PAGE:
Keywords: brain wave, elderly, pleasant Thai classical music, working memory

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2177 Towards a Scientific Intepretation of the Theory of Rasa in Indian Classical Music

Authors: Ajmal Hussain

Abstract:

In Indian music parlance, Rasa denotes a distinct aesthetic experience that builds up in the mind of the listeners while listening to a piece of Indian classical music. The distinction of the experience is rooted in the concept that it gives rise to an enhanced awareness about the Self or God and creates a mental state detached from mundane issues of everyday life. The theory of Rasa was initially proposed in the context of theatre but became a part of Indian musicological discourse roughly two thousand years ago, however, to this day, it remains shrouded in mystery due to its religious associations and connotations. This paper attempts to demystify the theory of Rasa in the light of available scientific knowledge fund particularly in Brain and Mind sciences. The paper initially describes the religious context of the theory of Rasa and then discusses its classical formulations by Bharata and Abhinavagupta including the steps and stages laid down by the latter to explain the creation of musical experience. The classical formulations are then interpreted with reference to the scientific knowledge fund about the human mind and mechanics of perception. The study uses the model of human mind as proposed by Portuguese-American neuroscientist Antonio Damasio in his theory ‘A Nesting Principle’. On the basis of the findings by Damasio, the paper interprets the experience of Rasa from a scientific perspective and clarifies the sequence of steps and stages involved in the making of musical experience. The study concludes that although the classical formulations of Rasa identify key aspects of musical experience, the association of Rasa with religion is misleading. The association with religion does not depend upon musical stimulus but the intellectual orientation of the listener. It further establishes that the function of Rasa is more profound as, from an evolutionary perspective, it can be seen as a catalyst for higher consciousness.

Keywords: aesthetic, consciousness, music, Rasa

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2176 Enhanced Physiological Response of Blood Pressure and Improved Performance in Successive Divided Attention Test Seen with Classical Instrumental Background Music Compared to Controls

Authors: Shantala Herlekar

Abstract:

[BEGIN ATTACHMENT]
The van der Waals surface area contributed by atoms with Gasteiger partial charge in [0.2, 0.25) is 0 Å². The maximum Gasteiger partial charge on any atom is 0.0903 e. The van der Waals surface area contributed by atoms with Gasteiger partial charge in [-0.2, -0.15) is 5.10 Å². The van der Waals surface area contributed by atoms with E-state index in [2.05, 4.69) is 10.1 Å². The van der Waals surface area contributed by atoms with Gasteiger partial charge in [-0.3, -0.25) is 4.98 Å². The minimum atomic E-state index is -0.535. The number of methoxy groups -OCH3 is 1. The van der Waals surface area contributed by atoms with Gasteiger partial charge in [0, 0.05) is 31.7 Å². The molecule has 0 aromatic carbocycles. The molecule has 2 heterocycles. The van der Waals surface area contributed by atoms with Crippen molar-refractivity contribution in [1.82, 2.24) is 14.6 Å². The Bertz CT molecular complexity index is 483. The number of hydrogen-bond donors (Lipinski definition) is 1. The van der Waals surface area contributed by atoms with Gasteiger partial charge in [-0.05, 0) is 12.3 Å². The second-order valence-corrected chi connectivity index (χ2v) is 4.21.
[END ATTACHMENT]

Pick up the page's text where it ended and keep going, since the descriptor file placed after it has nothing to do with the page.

Introduction: Entrainment effect of music on cardiovascular parameters is well established. Music is being used in the background by medical students while studying. However, does it really help them relax faster and concentrate better? Objectives: This study was done to compare the effects of classical instrumental background music versus no music on blood pressure response over time and on successively performed divided attention test in Indian and Malaysian 1st-year medical students. Method: 60 Indian and 60 Malaysian first year medical students, with an equal number of girls and boys were randomized into two groups i.e music group and control group thus creating four subgroups. Three different forms of Symbol Digit Modality Test (to test concentration ability) were used as a pre-test, during music/control session and post-test. It was assessed using total, correct and error score. Simultaneously, multiple Blood Pressure recordings were taken as pre-test, during 1, 5, 15, 25 minutes during music/control (+SDMT) and post-test. The music group performed the test with classical instrumental background music while the control group performed it in silence. Results were analyzed using students paired t test. p value < 0.05 was taken as statistically significant. A drop in BP recording was indicative of relaxed state and a rise in BP with task performance was indicative of increased arousal. Results: In Symbol Digit Modality Test (SDMT) test, Music group showed significant better results for correct (p = 0.02) and total (p = 0.029) scores during post-test while errors reduced (p = 0.002). Indian music group showed decline in post-test error scores (p = 0.002). Malaysian music group performed significantly better in all categories. Blood pressure response was similar in music and control group with following variations, a drop in BP at 5minutes, being significant in music group (p < 0.001), a steep rise in values till 15minutes (corresponding to SDMT test) also being significant only in music group (p < 0.001) and the Systolic BP readings in controls during post-test were at lower levels compared to music group. On comparing the subgroups, not much difference was noticed in recordings of Indian student’s subgroups while all the paired-t test values in the Malaysian music group were significant. Conclusion: These recordings indicate an increased relaxed state with classical instrumental music and an increased arousal while performing a concentration task. Music used in our study was beneficial to students irrespective of their nationality and preference of music type. It can act as an “active coping” strategy and alleviate stress within a very short period of time, in our study within a span of 5minutes. When used in the background, during task performance, can increase arousal which helps the students perform better. Implications: Music can be used between lectures for a short time to relax the students and help them concentrate better for the subsequent classes, especially for late afternoon sessions.